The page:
Some intro to philosophy books have a name dropper style i.e. going through a very brief history of philosophy by describing the philosopher with a feather light touch on their philosophy (similar to the book Looking At Philosophy: The Unbearable Heaviness of Philosophy Made Lighter). Or give an intro to a certain concept without really going into how others have done it in the past (like ]]Being Good: A Short Introduction to Ethics). However, this starts off with a history of ancient philosophy with an acceptable amount of information of several ancient philosophers. He then moves on to some problems of philosophy like relativism and deconstructionism.

Rather than just giving you some general information about philosophy, Nash's goal seems to get you to think like a philosopher. He has in mind to train you analytic skills and be prepared to face some of the proponents of the worldviews that Nash considers (and any Christian should consider) problems of philosophy.

Unlike many philosophy text books, Nash does not separate his worldview from philosophy.
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Ronald Nash has completed a great introductory book on thE subject of philosophy. He begins by discussing world views and then writes about the six conceptual systems: Naturalism, Plato, Aristotle, Plotinus,Augustine, ansd Aquinas. He writes about the Law of Non-contradiction and epistemology. The strength of the book are the chapters on God's existence and nature.
The book is very much highly prone to Christian Theism. However, he writes truthfully about the theories and peoples involoved throughout philosophy. Since he is writing a text book, you will not find any overt evangelism taking place here, which is a good thing, since this book is actually menat as a primer for college students.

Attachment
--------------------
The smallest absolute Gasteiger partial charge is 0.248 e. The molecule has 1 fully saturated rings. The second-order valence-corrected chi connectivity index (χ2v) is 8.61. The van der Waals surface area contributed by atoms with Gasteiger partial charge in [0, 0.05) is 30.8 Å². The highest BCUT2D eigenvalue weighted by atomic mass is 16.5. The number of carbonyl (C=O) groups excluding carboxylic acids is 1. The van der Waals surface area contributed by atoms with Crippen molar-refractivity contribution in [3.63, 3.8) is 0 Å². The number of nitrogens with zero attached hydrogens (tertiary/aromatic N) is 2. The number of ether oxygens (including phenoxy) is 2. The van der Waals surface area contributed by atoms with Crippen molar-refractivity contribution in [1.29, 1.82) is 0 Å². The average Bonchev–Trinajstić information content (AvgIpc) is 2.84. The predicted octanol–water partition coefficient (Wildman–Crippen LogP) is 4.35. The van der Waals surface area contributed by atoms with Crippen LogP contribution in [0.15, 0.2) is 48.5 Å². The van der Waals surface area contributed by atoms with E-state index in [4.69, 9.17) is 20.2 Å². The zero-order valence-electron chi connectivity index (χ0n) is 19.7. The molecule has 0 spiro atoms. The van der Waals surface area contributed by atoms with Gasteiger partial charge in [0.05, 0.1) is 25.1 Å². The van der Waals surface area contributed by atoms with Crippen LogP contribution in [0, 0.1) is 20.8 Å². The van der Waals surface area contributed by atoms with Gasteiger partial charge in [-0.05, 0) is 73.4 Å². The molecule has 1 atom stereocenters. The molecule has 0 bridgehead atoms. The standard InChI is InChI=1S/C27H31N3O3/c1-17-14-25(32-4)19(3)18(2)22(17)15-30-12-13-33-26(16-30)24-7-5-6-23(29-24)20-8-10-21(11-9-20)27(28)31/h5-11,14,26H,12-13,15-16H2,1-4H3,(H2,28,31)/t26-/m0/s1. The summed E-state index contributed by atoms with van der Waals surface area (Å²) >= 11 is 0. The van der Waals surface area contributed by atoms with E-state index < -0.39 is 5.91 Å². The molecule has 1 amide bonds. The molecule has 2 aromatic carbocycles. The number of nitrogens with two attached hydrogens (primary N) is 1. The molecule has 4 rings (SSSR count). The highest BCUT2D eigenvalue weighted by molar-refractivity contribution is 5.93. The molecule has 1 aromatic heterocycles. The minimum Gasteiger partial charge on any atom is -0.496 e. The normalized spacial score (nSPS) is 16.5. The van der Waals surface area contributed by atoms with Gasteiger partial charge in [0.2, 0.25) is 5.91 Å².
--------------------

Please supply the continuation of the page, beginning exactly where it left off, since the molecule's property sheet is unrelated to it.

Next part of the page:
The book is easy to read and Nash's strength is his ability to make complicated subjects easy to understand.
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If you had to read the translated works of Socrates, Plato, Aristotle and others, it would take you months to interpret what you read. This book does it for you by systematically explaining their core ideas and breaks them down in understandable language. It further compares/contrasts the great philosophers so you can see how their ideas are alike or differ; how they expanded on the ideas of their predecessors and moved to their own thought on life's compelling questions.
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Format: Hardcover
Ron Nash is first and foremost a Christian philosopher, and he approaches all subjects from that angle, even an introductory text such as Life's Ultimate Questions. This is all well and good, but it means that this text is really only appropriate for use in Christian colleges and seminaries, which is obviously what Nash has in mind.

With that out of the way, I have to give Nash a lot of praise for his work here. Decades of teaching philosophy have honed his writing and communication skills to a degree where he can make complex concepts sound simple. The structure of the book is interesting as well. In the first half, Nash defines and critiques the conceptual systems of six major philosophers: Democritus (naturalism), Plato, Aristotle, Plotinus (Neoplatonism), Augustine, and Aquinas. The second half deals with specific philosophical topics and problems, and here Nash moves into recent philosophy with discussions of analytic philosophy, postmodernism, and the like. This structure is very effective, as it achieves more of a balance between the history of philosophy approach and the topical approach, while leaning more toward the topical when it comes to philosophical movements and questions that are representative of contemporary philosophers.

Nash sprinkles his discussion of these topics with criticisms from the standpoint of a Christian worldview. Again, this is fine, as all philosophers are working from a specific perspective, but a text that claims to be "An Introduction to Philosophy" probably ought to be a little less partisan. Consider something like Millard Erickson's Systematic Theology.
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Excellent review of basic philosophical questions and an entry level philosophical text. The copy I received, however, was heavily marked up with highlighter marker and pen markings on virtually every page. This physical condition seriously impacted my enjoyment of the book. Nash is a great author (I've read some of his other works) and provides a good introductory survey, but if I had known my copy would have arrived in such a condition I may have purchased from another vendor.